While the question about whether synthetic and conventional oil can be combined has been the topic of considerable debate, the fact is that they can. The truth is, both types of oil are derived as extracts of naturally occurring crude oil. The difference is that synthetic motor oil is derived from a higher (more refined) base stock, and goes through one of several synthesizing processes that leaves the molecules much more uniform in size. It also contains synthetic additives which increase the oil's film strength and ability to resist thermal breakdown.
While the base stocks for both conventional motor oil and synthetic motor oil are derived from naturally occurring crude oil, it may be helpful to examine the differences in how the two are processed. Both are distilled from crude oil, which passes through a sedimentation tower where mechanical contaminants such as water, sand and rock are removed. The crude oil is then heated to about 700 degrees Fahrenheit and pumped into fractional distillation towers.
After the oil is separated into its different components (natural gas, gasoline, kerosene, fuel oil, lubricants and tar) it passes through a series of extremely fine filters to remove any impurities. Finally, additives are mixed in to give the oil specific properties such as viscosity, higher flash point and better thermal breakdown resistance.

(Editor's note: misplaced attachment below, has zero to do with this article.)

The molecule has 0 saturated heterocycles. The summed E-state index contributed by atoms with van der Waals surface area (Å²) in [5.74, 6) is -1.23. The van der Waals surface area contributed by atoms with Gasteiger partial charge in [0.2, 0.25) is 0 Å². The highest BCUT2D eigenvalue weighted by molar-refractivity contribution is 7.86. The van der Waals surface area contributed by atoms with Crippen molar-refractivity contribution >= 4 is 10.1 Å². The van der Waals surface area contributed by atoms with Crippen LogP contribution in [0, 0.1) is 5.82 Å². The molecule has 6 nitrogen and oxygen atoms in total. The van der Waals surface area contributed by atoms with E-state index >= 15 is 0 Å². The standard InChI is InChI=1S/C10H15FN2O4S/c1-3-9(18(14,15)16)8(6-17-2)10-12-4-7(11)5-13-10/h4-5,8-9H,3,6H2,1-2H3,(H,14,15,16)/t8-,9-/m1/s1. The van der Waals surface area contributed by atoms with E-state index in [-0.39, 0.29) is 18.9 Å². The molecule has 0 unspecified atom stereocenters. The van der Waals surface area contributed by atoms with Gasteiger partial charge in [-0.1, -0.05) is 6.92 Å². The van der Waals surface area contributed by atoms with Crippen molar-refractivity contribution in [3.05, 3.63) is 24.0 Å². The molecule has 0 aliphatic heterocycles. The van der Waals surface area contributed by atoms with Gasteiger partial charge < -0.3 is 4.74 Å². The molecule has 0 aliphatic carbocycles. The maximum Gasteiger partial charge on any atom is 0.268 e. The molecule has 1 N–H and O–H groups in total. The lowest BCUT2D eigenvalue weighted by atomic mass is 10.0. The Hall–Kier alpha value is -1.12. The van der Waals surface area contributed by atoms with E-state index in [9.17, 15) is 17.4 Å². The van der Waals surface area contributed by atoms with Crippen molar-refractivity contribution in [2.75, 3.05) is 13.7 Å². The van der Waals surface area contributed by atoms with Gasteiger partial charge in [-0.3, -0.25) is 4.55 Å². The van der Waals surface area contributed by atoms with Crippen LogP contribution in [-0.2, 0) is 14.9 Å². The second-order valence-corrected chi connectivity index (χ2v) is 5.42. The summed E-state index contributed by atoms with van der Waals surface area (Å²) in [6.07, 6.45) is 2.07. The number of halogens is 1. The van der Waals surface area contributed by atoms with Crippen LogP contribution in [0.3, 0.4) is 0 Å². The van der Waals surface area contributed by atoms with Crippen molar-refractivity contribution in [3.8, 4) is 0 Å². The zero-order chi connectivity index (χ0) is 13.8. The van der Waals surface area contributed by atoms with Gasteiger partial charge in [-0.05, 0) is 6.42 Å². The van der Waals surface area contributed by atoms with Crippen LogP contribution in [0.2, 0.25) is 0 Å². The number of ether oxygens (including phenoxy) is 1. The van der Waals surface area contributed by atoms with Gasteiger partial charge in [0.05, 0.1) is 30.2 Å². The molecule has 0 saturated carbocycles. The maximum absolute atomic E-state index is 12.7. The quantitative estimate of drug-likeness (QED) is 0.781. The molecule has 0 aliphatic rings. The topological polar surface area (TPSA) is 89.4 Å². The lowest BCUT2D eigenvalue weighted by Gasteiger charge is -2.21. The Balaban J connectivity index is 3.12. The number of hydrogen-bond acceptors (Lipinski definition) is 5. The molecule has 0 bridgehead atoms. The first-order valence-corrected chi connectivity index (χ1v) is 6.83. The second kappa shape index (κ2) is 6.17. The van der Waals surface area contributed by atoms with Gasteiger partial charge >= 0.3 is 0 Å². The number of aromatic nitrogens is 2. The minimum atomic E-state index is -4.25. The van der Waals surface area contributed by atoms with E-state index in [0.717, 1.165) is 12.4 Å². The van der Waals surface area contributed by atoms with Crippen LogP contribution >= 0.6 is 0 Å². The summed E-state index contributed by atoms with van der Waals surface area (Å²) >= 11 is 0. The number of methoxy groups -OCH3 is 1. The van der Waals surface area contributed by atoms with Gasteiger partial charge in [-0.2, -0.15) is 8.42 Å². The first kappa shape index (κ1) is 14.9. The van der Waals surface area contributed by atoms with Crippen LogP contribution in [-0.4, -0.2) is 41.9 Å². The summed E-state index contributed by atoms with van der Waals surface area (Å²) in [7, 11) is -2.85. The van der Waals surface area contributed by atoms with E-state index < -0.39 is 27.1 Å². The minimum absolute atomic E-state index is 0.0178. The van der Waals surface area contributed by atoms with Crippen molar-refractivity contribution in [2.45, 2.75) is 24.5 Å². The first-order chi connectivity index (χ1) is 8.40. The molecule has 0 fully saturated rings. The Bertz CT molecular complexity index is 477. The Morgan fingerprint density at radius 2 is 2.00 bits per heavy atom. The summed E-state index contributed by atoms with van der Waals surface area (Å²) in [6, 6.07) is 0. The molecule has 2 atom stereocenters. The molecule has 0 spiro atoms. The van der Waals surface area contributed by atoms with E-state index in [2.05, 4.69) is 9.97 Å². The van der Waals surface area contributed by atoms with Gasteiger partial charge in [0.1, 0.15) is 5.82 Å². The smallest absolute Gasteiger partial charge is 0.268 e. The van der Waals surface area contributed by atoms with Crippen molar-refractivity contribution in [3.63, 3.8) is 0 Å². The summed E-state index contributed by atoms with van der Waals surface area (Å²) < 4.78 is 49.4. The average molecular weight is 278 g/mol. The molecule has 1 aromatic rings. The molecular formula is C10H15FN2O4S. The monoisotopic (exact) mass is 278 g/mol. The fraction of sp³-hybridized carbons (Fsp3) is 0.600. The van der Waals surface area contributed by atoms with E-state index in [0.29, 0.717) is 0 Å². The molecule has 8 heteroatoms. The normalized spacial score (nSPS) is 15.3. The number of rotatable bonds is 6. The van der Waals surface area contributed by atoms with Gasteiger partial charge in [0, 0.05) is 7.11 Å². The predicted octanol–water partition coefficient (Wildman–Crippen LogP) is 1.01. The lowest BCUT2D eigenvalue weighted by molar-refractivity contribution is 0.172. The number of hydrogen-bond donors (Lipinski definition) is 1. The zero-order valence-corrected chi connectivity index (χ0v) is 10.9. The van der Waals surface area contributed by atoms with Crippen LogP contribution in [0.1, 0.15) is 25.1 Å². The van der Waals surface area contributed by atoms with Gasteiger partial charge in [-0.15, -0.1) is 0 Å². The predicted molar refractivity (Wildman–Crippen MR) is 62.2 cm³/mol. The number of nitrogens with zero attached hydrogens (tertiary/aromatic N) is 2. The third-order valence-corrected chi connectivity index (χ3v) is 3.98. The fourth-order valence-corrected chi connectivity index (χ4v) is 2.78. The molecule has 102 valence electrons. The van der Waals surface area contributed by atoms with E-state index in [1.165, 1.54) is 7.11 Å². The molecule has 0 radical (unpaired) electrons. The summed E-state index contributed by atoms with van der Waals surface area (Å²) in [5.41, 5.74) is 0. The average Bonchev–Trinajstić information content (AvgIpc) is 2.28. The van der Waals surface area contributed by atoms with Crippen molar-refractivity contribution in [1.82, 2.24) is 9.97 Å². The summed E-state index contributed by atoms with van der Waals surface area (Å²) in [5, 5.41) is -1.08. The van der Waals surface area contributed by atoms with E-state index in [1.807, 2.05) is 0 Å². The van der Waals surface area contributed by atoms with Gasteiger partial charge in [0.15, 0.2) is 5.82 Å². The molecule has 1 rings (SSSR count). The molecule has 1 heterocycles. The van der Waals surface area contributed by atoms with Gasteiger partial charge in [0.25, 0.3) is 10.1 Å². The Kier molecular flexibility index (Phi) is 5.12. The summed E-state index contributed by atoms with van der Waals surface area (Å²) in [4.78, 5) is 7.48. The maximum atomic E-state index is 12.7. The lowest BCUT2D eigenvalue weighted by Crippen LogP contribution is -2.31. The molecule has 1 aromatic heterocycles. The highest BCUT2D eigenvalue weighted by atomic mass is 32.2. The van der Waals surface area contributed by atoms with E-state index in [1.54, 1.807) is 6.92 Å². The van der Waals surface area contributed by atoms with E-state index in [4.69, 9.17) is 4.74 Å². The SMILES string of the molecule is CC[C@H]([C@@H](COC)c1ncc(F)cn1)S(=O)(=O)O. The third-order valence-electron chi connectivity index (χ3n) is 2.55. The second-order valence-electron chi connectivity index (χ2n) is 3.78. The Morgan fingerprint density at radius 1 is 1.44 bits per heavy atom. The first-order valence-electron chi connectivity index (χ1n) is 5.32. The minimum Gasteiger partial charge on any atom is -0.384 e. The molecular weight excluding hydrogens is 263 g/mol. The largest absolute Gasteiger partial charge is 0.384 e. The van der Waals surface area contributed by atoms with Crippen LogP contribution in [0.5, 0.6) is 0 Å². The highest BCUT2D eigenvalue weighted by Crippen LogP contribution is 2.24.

Synthetic oil takes the process even further in one of two ways. It takes the very small hydrocarbon molecules and combines them to make larger molecules with superior lubrication properties. At the same time, it takes very large molecules, breaks them apart, and then re-assembles them to produce smaller, more uniform molecules with a superior lubricant property. The synthetic motor oil also has additional additives which give it superior performance in terms of lubricating ability, resistance to thermal viscosity breakdown and antioxidant properties.
Mixing the oil types
Motor oil manufacturers sell conventional (regular) motor oil, synthetic motor oil, and synthetic blend motor oil which is a combination of regular and synthetic. As long as the weight and grade are identical, all three are compatible and pose no problems with respect to combining them. The one drawback is that when you add regular motor oil to synthetic motor oil, any impurities that may be in the regular motor oil get introduced into the synthetic motor oil.
Many people will create their own synthetic blend. Manufacturers do not make the ratio of regular to synthetic oil in their synthetic blends publicly available. The American Petroleum Institute, which sets minimum performance standards for lubricants, allows for the substitution of up to 25 percent synthetic into a conventional motor oil base without certification retesting.
Issues with mixing synthetic and conventional oil
Years ago, mixing conventional motor oil and synthetic motor oil was highly discouraged because it led to problems with gaskets and seals, causing oil leaks. As synthetic oils have evolved, this is no longer a problem with contemporary synthetic oil formulations. Since an insufficient amount of circulating oil in an engine can be catastrophic, leading to an engine seizing or throwing a piston rod, adding conventional oil to an engine that already has synthetic oil (or vice versa) is a perfectly acceptable option. Many motorists switch back and forth from regular motor oil in the summer to synthetic oil in the winter due to the superior viscosity maintenance capability of synthetic motor oils. If a vehicle has synthetic motor oil in it, using regular oil to keep the engine filled to capacity in between oil changes is a cost-effective way to stretch your vehicle maintenance budget.